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Emotional Olympics

Optimize Blog - June 22, 2012 - 0 comments

As we count down to another Olympic games we can start to think about watching those elite athletes lining up for their event – the culmination of many years of training, sacrifice and unwavering commitment to their goal.
This got us thinking here at Zeitgeist about the psychology of performing under pressure and specifically in our role as leaders.
Psychological rather than physical differences will often decide who takes gold in contests where in some cases they can be won or lost by mere hundredths of a second. As leaders we too face situations of pressure – sometimes intense and so the question is “can the psychological skills used by top sportspeople be used to prepare us for our moments of pressure?”
Sportspeople have long known the benefits of psychological preparation and plenty of research exists to demonstrate that these techniques are effective for increasing focus and sustaining performance in sporting situations. There are indications that the same techniques can help in other contexts – such as in the workplace.
Clearly elite competition is highly emotional. These athletes can go from the excitement of being watched by millions, to the fear that they might fail, to the joy of winning, within minutes. They also learn that controlling their emotions is critical. Nervous excitement might enhance focus, for example; but too much can turn to anxiety, which can cause the individual to ‘choke’.
The ability to regulate emotions has been shown to be important in areas of life from family and work relationships, to how we deal with risk. It is important therefore that we understand how to regulate emotion to improve our performance as leaders.
The ability to pause before reacting is a key component of emotional and social intelligence. When we are in the throes of an emotional hijack, our muscles start to tense up, our blood pressure rises and our brain starts to release adrenaline and other hormones.
So what to do? What techniques exist to keep our emotions properly in control? Our body gives us plenty of signals: a clenched jaw, increased heart rate, a tightening in the vocal cords, feeling flush in the face or other similar reactions. These are alarm bells that we should not tune out. They are our first opportunity to intervene and prevent the emotion from escalating.
Deep breathing delivers more oxygen to the brain and helps us to calm down so that we can focus our attention and think more clearly.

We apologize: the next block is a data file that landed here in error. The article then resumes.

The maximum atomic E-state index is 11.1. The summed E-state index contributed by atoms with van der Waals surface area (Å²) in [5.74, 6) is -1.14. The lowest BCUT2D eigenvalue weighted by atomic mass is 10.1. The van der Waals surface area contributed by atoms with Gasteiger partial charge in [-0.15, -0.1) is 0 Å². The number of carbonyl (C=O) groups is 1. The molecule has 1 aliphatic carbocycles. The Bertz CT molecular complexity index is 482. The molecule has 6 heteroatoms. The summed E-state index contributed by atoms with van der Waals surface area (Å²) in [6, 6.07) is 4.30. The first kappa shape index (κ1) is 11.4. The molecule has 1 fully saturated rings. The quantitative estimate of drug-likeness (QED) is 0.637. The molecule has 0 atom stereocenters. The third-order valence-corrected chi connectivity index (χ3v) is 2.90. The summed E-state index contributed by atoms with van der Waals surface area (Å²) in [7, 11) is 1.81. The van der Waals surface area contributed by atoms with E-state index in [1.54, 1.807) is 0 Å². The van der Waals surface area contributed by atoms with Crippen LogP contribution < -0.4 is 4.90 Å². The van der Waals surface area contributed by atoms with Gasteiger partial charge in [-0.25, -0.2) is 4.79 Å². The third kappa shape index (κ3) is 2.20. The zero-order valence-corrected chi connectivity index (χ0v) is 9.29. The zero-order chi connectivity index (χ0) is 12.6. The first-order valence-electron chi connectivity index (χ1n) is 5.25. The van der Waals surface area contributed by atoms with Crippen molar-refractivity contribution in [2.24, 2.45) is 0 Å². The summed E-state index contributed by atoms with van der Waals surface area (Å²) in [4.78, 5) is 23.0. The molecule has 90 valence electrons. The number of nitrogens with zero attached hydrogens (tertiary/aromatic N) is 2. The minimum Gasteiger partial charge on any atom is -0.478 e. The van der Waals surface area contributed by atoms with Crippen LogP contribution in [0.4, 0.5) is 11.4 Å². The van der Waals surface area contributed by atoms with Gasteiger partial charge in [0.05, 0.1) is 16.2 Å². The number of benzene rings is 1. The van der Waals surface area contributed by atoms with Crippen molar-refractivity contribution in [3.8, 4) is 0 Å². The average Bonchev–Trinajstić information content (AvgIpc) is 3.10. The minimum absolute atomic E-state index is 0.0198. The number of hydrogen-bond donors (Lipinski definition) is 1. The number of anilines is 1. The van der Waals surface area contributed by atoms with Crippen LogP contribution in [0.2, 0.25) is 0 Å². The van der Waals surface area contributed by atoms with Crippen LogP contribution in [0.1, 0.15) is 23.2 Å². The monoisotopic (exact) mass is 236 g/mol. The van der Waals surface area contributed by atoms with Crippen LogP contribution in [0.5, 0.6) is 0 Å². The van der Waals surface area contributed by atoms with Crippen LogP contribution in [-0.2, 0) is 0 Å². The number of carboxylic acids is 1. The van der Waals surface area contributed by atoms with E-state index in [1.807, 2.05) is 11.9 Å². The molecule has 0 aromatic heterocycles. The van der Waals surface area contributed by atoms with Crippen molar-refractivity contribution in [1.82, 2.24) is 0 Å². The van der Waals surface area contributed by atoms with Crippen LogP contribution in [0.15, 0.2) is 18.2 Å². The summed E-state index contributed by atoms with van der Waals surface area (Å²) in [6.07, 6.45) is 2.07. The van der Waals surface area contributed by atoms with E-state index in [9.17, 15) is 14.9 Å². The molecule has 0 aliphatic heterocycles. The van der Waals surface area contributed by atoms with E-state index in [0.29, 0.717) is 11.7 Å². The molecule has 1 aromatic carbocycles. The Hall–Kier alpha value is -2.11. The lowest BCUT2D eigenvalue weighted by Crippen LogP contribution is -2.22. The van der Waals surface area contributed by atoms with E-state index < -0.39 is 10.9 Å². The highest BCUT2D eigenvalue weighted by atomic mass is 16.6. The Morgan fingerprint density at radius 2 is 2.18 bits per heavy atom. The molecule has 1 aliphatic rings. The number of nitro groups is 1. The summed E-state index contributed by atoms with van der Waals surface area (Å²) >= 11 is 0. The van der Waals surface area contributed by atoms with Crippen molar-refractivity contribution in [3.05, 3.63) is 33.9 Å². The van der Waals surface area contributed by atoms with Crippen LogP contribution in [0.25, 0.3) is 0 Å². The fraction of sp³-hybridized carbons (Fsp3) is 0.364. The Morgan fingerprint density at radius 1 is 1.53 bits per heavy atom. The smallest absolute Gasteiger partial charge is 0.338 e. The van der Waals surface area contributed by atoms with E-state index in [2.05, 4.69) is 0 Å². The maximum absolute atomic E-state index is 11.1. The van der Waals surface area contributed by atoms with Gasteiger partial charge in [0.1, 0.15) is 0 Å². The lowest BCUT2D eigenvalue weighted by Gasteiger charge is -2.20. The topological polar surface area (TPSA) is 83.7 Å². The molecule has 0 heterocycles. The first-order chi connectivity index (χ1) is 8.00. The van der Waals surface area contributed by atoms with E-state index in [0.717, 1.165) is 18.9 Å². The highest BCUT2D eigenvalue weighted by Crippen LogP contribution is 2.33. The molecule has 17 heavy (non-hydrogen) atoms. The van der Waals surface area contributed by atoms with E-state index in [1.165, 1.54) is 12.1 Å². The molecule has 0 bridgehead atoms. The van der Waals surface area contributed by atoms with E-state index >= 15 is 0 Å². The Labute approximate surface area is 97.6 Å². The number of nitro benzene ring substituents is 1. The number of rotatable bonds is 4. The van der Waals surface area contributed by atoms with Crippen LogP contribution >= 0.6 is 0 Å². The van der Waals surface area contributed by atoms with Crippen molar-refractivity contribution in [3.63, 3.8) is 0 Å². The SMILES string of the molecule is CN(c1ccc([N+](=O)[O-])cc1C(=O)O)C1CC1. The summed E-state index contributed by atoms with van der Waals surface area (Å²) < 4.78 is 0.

Take a moment to focus on what you are feeling, for example, telling yourself: “I am starting to get angry” or “I am feeling anxious.”
Reframe how you see the situation. Cognitive reframing or reappraisal is a conscious re-interpretation of a situation to shift our frame of reference to a more positive one. For example: “He is shooting down my idea to belittle me in front of my peers” could be viewed as “He is challenging me because this proposal impacts his bottom line.”
Become very intimate with your personal triggers so that you are not blindsided by your emotional reactions. For example, if one of your deep- seated values is punctuality and you are meeting with someone who is habitually 30 minutes late for meetings, this could be a trigger to cause you to lose your composure.
If you are a leader, it is important for you to recognize the signs of the onset of an emotional hijack in a constituent and to help him or her restore equilibrium. Make an effort to know the stressors and energizers for your people. Do your part in creating a good place to work by being a model of composure for your people. It is an admirable leadership trait.
Carl Jung said: “Everything that irritates us about others can lead us to an understanding of ourselves.” What we dislike in others is a crack in the door which allows us to catch a glimpse of who we are, of hidden fears and potential blind spots. The next time someone gets under your skin, do a forensic audit of the situation. Is it the person or the behavior that bothers you? Ask yourself what or who the behavior reminds you of. If you were to map your emotions with certain individuals, what patterns emerge? The answers may yield important information to help you become aware of your inner landscape and increase your emotional self-control.
There is no greater knowledge than the knowledge of oneself.

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